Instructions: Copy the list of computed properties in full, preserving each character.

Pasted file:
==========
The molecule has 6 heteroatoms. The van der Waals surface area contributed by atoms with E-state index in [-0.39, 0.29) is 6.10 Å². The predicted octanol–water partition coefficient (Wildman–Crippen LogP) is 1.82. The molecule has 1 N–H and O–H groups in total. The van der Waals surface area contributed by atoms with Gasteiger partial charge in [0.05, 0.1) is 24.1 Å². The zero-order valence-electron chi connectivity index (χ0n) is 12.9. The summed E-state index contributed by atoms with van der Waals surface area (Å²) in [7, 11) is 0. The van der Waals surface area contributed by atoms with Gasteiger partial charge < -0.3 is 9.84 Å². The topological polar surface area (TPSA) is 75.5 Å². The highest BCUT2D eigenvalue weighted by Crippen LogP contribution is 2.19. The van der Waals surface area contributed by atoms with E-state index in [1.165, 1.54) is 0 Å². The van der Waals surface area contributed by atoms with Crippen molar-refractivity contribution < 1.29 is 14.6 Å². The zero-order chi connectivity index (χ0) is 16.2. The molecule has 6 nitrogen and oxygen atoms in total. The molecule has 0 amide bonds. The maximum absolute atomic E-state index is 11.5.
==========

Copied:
The molecule has 6 heteroatoms. The van der Waals surface area contributed by atoms with E-state index in [-0.39, 0.29) is 6.10 Å². The predicted octanol–water partition coefficient (Wildman–Crippen LogP) is 1.82. The molecule has 1 N–H and O–H groups in total. The van der Waals surface area contributed by atoms with Gasteiger partial charge in [0.05, 0.1) is 24.1 Å². The zero-order valence-electron chi connectivity index (χ0n) is 12.9. The summed E-state index contributed by atoms with van der Waals surface area (Å²) in [7, 11) is 0. The van der Waals surface area contributed by atoms with Gasteiger partial charge < -0.3 is 9.84 Å². The topological polar surface area (TPSA) is 75.5 Å². The highest BCUT2D eigenvalue weighted by Crippen LogP contribution is 2.19. The van der Waals surface area contributed by atoms with E-state index in [1.165, 1.54) is 0 Å². The van der Waals surface area contributed by atoms with Crippen molar-refractivity contribution < 1.29 is 14.6 Å². The zero-order chi connectivity index (χ0) is 16.2. The molecule has 6 nitrogen and oxygen atoms in total. The molecule has 0 amide bonds. The maximum absolute atomic E-state index is 11.5.